And if you fail to solve this question inside the country you have the right to appeal to the U. N. and to the International Court.

Stop asking! Get back that which belongs to you by right but was unlawfully taken from you! [Stormy applause. People jumped up and cried: "The Crimean ASSR! The Crimean ASSR!]

And remember: In this just and noble struggle you must not allow the enemy to seize with impunity the warriors who are marching in the first ranks of your movement.

In Central Asia there has already been a whole series of trials at which fighters for the national equality of the Crimean Tatars have been illegally convicted of false charges. Right now in Tashkent a trial of the same stature is being prepared against Enver Mametov, Yuri and Sabri Osmanov, and others. Do not permit them to be judicially repressed. Demand that the trial be public in accordance with the law. Demand and get a public trial, go to it en masse, and do not permit the courtroom to be packed with a specially chosen audience. Courtroom representatives of the Crimean Tatar people must be seated in the courtroom.

To the brave and unbending fighters for national equality, to Alexei Kostyorin, to the successes of the Crimean Tatar people, and to a reunion in the Crimea, in the reestablished Crimean Autonomous Republic!


An excerpt from: Petro G. Grigorenko, Memoirs, translated by Thomas P. Whitney. (New York: W.W. Norton, 1982), pages 352-353. The entire text of "Speech at a Banquet to Celebrate the Seventy-Second Birthday of A.E. Kosterin" is included in The Grigorenko Papers: Writings by General P.G. Grigorenko and Documents on his Case. Boulder, CO: Westview Press, 1976, pp. 58-63.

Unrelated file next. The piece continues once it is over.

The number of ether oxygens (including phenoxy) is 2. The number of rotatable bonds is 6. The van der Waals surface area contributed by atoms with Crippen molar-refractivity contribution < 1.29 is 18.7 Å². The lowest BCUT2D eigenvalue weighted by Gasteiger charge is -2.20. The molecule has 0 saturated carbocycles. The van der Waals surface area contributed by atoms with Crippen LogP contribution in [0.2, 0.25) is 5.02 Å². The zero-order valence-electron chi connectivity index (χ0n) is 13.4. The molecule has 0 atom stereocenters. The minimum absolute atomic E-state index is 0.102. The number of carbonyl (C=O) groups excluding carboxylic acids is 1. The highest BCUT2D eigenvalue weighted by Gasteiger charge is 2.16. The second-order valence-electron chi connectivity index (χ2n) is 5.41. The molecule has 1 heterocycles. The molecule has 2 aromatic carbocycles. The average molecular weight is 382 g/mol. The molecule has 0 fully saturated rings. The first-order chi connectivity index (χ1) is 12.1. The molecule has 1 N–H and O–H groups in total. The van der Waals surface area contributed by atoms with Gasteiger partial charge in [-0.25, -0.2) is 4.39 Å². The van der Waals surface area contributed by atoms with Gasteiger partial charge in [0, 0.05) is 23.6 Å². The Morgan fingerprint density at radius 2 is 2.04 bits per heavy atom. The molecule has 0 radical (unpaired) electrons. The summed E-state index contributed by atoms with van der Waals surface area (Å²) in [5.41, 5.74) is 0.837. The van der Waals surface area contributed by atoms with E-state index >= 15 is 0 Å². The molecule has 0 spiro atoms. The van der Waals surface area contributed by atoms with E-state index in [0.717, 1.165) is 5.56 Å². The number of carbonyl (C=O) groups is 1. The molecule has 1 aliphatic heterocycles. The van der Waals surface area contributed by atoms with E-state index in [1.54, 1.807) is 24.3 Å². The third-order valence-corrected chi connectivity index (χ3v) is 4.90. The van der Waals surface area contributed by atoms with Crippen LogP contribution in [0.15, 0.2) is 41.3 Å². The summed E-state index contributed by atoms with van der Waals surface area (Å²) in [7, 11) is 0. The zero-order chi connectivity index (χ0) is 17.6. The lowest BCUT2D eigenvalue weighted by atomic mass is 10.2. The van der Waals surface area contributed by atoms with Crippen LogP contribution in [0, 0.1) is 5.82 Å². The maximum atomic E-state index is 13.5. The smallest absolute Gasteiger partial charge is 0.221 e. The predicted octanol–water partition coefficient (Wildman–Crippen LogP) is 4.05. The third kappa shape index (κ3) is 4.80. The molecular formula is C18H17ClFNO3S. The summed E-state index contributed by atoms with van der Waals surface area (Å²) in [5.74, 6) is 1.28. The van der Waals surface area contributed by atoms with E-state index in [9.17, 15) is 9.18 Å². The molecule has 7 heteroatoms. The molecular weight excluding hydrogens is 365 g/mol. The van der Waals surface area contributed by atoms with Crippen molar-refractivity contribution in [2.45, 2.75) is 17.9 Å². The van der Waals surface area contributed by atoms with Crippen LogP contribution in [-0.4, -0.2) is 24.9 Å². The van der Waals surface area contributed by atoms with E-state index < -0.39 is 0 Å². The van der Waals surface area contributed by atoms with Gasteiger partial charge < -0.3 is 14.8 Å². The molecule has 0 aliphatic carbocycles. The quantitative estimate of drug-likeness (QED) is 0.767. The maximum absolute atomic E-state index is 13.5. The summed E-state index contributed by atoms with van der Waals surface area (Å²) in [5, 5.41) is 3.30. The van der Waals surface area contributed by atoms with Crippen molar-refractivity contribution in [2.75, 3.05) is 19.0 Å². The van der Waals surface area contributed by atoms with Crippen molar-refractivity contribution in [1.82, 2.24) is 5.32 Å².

Post Script, October 2007:

Crimean Tatars continue to remember Petro Grigorenko, their friend and staunch defender, on the 100th anniversary of his birth, 16 October 1907.

A leading Soviet dissident and former major general of the Soviet army, Grigorenko embarked on his military career in 1931 when he entered the Military Engineering Academy in Moscow. He served as a military engineer in the Soviet army and taught at the Frunze Military Academy from 1945 to 1961. After the death of Stalin, Grigorenko increasingly became critical of the Soviet regime, which he believed to have deviated from true Leninism. In 1964, he was imprisoned in a psychiatric hospital, stripped of military rank and expelled from the Party. His first formal contact with the Crimean Tatars was in 1968, when he gave his famous speech at a banquet organized by Crimean Tatar representatives in Moscow. In May 1969, he was arrested once again in Tashkent, where he was to attend the trials of Crimean Tatar activists. He was subsequently held in psychiatric confinement until 1974. In 1977, while he was in the United States, his Soviet citizenship was revoked. He died in New York in February 1987.

For further information on Grigorenko, see:

The General Petro Grigorenko Foundation
and
Petro G. Grigorenko: Review of a Life and a Book


ICC Home Page